IG: IRS needs better tracking for E-Help Desk

E-Help Desk program audit report

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The Internal Revenue Service should improve its expanding e-services, especially its E-Help Desk program, as taxpayers go to the Internet for tax services more frequently, according to a new inspector general audit report.

The E-Help Desk program assists people using the IRS’ e-services, but it lacks various processes for evaluations and a means to measure customer satisfaction. More employees need to be trained on the program also, according to the Treasury Inspector General for Tax Administration’s audit, released Jan. 30.

“Ensuring the program provides quality customer service is essential because the number of taxpayers who are electronically filing their tax returns is increasing, and the IRS is continuing to offer more e-services,” the report states.

The IG found inaccurate and out-of-date management information on electronic customer cases in the program. The IRS did not review call monitoring and e-cases for quality assurance. In a random sampling of 97 e-cases, the IG found four in which customers received solutions that did not address their questions. For seven e-cases, employees helping customers did not adequately document the e-cases, leaving the IG unable to determine whether customers received the correct answers, according to the audit.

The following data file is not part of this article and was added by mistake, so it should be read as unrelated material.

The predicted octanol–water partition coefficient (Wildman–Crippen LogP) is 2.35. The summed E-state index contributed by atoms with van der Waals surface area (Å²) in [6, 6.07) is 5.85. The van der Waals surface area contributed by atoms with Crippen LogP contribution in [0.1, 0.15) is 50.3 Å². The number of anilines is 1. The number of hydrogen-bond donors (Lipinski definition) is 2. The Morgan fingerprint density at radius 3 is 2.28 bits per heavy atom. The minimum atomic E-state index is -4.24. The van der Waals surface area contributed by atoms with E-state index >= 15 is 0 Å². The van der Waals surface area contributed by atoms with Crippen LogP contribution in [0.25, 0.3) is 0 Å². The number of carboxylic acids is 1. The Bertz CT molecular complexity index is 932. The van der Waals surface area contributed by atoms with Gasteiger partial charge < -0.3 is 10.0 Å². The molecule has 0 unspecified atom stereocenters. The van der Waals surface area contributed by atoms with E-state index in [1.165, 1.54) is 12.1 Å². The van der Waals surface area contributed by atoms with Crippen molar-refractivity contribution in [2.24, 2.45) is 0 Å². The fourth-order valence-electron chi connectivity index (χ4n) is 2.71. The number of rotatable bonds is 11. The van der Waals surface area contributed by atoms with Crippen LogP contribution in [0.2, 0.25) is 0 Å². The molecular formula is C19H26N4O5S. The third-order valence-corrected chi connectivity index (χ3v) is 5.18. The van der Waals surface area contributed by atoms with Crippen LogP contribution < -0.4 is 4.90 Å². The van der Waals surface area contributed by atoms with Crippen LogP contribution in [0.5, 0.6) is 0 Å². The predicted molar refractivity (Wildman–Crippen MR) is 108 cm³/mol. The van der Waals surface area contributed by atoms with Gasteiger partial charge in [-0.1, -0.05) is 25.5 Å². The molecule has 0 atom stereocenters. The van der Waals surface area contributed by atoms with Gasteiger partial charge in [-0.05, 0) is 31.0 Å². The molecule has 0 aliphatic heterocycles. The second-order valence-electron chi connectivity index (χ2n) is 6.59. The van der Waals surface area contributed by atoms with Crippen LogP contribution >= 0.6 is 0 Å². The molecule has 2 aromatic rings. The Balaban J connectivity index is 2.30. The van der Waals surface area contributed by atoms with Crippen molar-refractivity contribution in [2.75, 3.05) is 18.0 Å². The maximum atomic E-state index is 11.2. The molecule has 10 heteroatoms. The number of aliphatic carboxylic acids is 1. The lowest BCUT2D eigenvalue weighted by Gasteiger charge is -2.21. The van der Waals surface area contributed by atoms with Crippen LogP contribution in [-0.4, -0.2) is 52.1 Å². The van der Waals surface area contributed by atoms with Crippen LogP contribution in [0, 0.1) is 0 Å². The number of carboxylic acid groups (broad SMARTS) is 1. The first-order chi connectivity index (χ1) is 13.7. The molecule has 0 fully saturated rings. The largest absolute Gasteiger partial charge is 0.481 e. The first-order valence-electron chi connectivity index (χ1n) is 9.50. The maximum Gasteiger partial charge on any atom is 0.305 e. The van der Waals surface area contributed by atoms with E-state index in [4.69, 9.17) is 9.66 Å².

The program had no processes for ensuring employees had completed required training, either. A random sample of 19 employees determined that none had completed all the required training for fiscal 2006, the IG found.

IRS officials agreed with the IG’s recommendations, the audit states.

In response, the agency is already considering a customer satisfaction survey and is starting to install quality assurance processes. The E-Help Desk program began in November 2006 to record customer contacts for reviews and performance feedback, according to the IRS’ response letter.

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